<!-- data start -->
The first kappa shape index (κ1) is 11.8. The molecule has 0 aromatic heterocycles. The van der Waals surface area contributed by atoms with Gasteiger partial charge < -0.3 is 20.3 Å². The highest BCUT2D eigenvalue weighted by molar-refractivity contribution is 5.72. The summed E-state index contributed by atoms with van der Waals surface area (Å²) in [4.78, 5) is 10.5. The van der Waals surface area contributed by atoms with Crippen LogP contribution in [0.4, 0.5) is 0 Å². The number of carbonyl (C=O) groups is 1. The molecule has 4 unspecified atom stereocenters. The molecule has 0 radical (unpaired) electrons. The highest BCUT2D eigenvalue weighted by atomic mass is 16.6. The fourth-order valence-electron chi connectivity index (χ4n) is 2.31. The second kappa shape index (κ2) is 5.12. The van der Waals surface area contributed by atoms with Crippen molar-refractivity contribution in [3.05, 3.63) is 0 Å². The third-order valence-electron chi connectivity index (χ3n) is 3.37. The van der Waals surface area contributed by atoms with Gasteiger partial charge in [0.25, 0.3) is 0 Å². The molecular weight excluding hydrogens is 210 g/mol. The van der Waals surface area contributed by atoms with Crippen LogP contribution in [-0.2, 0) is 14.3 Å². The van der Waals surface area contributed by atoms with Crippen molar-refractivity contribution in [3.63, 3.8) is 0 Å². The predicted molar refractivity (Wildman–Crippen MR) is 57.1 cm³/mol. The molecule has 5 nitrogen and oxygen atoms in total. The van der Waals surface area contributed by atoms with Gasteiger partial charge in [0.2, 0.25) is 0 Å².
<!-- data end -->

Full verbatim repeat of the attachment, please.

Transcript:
The first kappa shape index (κ1) is 11.8. The molecule has 0 aromatic heterocycles. The van der Waals surface area contributed by atoms with Gasteiger partial charge < -0.3 is 20.3 Å². The highest BCUT2D eigenvalue weighted by molar-refractivity contribution is 5.72. The summed E-state index contributed by atoms with van der Waals surface area (Å²) in [4.78, 5) is 10.5. The van der Waals surface area contributed by atoms with Crippen LogP contribution in [0.4, 0.5) is 0 Å². The number of carbonyl (C=O) groups is 1. The molecule has 4 unspecified atom stereocenters. The molecule has 0 radical (unpaired) electrons. The highest BCUT2D eigenvalue weighted by atomic mass is 16.6. The fourth-order valence-electron chi connectivity index (χ4n) is 2.31. The second kappa shape index (κ2) is 5.12. The van der Waals surface area contributed by atoms with Crippen molar-refractivity contribution in [3.05, 3.63) is 0 Å². The third-order valence-electron chi connectivity index (χ3n) is 3.37. The van der Waals surface area contributed by atoms with Gasteiger partial charge in [0.25, 0.3) is 0 Å². The molecular weight excluding hydrogens is 210 g/mol. The van der Waals surface area contributed by atoms with Crippen LogP contribution in [-0.2, 0) is 14.3 Å². The van der Waals surface area contributed by atoms with Crippen molar-refractivity contribution in [3.63, 3.8) is 0 Å². The predicted molar refractivity (Wildman–Crippen MR) is 57.1 cm³/mol. The molecule has 5 nitrogen and oxygen atoms in total. The van der Waals surface area contributed by atoms with Gasteiger partial charge in [0.2, 0.25) is 0 Å².